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If You Could Help End Extreme Poverty, Would You? We Can. Let's Take It On.

Ravi Kumar's picture
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Talent is everywhere, but opportunities are not. That’s the conventional belief.

Today, after listening to some amazing young people speak about their lives at Thursday’s End Poverty event at the World Bank, I’m convinced that opportunities are omnipresent.

These youth have one thing in common: They all want to take on poverty and want everyone else to join them. For the first time in history, we can end extreme poverty, and we can do it by 2030. It’s the right thing to do.

Confucius, a Chinese philosopher who lived in the fifth century B.C., said that when we are faced with what’s right, “to leave it undone shows a lack of courage.” Today, four inspiring youth leaders were at the World Bank Group in Washington, D.C. to do what is right by helping to launch a global movement to end extreme poverty by 2030.

One of them, Chernor Bah, was born during a civil war in the slums of Freetown, the capital city of Sierra Leone. Access to basic needs such as food was a privilege for him. His mom’s resilience helped him get education, he passionately told an energetic, youthful crowd. When he grew up he took it upon himself to mobilize young people to help increase access to education. Today he serves as the chairman of the Youth Advocacy Group for the Global Education First Initiative. Its goal is “to accelerate progress towards the Education for All goals and the education-related Millennium Development Goals.”

Ashish J. Thakkar, the founder of Mara Group, spoke about empowering, enabling, and inspiring youth through his work. He believes businesses should “do good and do well.” Nargis Shirazi spoke about the importance of empowering girls by increasing awareness about sexual health.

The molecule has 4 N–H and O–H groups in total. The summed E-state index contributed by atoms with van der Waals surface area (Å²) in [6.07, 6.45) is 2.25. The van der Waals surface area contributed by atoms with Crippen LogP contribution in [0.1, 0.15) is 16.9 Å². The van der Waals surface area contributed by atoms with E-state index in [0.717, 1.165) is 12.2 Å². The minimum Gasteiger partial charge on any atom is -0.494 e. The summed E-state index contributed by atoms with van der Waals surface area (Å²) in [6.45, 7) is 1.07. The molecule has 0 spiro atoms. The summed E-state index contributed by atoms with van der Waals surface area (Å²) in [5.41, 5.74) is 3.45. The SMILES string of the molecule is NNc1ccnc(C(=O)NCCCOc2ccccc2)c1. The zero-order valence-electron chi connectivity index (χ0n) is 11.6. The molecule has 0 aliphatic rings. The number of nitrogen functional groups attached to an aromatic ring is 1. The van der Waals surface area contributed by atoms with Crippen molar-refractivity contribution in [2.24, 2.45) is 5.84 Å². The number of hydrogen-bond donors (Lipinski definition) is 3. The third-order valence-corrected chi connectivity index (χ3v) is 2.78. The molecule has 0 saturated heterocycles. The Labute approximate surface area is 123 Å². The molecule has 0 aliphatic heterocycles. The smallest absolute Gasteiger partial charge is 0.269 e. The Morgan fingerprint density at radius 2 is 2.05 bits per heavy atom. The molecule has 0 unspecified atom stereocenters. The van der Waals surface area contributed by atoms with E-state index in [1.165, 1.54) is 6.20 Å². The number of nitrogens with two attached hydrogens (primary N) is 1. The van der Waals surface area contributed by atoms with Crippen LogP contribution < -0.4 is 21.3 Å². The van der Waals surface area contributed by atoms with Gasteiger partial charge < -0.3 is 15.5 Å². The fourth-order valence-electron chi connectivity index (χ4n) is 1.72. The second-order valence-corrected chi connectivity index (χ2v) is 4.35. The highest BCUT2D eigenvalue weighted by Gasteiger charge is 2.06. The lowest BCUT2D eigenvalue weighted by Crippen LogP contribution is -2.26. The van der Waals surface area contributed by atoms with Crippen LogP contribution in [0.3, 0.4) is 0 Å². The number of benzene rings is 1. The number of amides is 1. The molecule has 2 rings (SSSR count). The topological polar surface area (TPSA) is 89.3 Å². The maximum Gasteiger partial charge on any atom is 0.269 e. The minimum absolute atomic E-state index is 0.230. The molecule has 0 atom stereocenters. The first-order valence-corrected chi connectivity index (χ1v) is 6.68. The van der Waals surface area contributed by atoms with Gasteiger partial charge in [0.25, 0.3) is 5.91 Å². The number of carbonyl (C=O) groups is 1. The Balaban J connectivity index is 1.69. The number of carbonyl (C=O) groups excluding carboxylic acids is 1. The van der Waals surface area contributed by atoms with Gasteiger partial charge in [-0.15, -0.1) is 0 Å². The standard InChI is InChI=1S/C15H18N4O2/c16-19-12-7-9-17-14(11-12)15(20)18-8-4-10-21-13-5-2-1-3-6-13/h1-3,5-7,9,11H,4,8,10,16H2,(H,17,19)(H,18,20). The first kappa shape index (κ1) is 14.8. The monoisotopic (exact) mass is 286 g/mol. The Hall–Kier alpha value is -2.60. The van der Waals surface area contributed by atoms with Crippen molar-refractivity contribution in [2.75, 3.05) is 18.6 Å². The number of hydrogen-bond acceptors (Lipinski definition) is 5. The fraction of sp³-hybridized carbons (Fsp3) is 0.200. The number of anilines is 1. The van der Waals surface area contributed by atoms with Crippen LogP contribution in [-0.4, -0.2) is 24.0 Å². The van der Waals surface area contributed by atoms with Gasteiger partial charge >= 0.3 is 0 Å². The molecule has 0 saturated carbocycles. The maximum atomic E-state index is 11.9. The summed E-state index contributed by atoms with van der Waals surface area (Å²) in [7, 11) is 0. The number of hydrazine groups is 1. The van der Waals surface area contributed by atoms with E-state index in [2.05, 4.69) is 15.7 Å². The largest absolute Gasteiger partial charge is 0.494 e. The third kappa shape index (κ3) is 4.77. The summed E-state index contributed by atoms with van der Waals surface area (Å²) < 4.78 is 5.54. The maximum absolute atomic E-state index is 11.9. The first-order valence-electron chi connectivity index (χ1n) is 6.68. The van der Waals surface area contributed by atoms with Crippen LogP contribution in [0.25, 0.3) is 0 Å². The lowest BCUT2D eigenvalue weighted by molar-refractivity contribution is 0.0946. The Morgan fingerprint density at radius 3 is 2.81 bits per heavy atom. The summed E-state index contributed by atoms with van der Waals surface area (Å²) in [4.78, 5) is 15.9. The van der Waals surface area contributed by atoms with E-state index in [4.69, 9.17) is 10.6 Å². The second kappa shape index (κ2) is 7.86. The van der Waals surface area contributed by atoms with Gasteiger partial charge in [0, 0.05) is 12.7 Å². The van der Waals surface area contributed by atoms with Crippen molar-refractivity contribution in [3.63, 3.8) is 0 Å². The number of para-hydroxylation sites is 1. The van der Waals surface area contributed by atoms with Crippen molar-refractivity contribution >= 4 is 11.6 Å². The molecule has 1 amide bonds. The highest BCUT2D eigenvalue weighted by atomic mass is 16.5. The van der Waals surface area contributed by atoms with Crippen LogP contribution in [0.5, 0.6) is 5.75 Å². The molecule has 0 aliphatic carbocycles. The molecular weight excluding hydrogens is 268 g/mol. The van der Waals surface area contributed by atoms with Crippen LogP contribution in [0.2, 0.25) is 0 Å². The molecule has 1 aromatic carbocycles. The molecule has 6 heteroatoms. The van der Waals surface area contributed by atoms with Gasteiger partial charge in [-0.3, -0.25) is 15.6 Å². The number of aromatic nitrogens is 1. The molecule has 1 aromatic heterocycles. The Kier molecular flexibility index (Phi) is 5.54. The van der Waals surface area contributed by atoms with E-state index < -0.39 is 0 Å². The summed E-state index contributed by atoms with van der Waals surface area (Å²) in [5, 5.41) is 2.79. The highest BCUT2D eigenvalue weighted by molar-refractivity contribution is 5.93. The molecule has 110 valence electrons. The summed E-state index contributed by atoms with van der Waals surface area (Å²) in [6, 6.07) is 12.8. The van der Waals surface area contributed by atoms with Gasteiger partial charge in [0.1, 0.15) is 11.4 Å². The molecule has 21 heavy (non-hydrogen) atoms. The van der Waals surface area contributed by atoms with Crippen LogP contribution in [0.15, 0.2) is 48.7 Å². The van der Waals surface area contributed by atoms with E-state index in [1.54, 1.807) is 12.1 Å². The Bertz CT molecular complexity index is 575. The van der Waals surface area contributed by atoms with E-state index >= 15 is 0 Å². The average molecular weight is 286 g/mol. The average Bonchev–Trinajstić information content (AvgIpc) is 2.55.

World Bank Group President Jim Yong Kim joined these youth leaders and recalled how when he was in his 30s he joined the movement to fight HIV/AIDS. He asked everyone to take on the challenge of ending poverty. United Nations Secretary-General Ban Ki-moon said he wants to see a world where everyone has an opportunity succeed and live a life of dignity.

To reach our goal, 1 million people have to lift themselves out of poverty every week for 16 years. That’s an audacious ambition. But it’s doable.

The world now has the largest youth population in history. We have a crucial role to play in ending poverty. 

Youth serve as the bridge between the past and future. They stand between the intersection of failures, achievements, and potential. They are in the best place to fight poverty. Like the youth who shared their experiences and vision today, you can turn obstacles into opportunities.

No matter where you are and whatever resources you have, you have an opportunity to make your life better, make your neighbors' lives better, and change your community.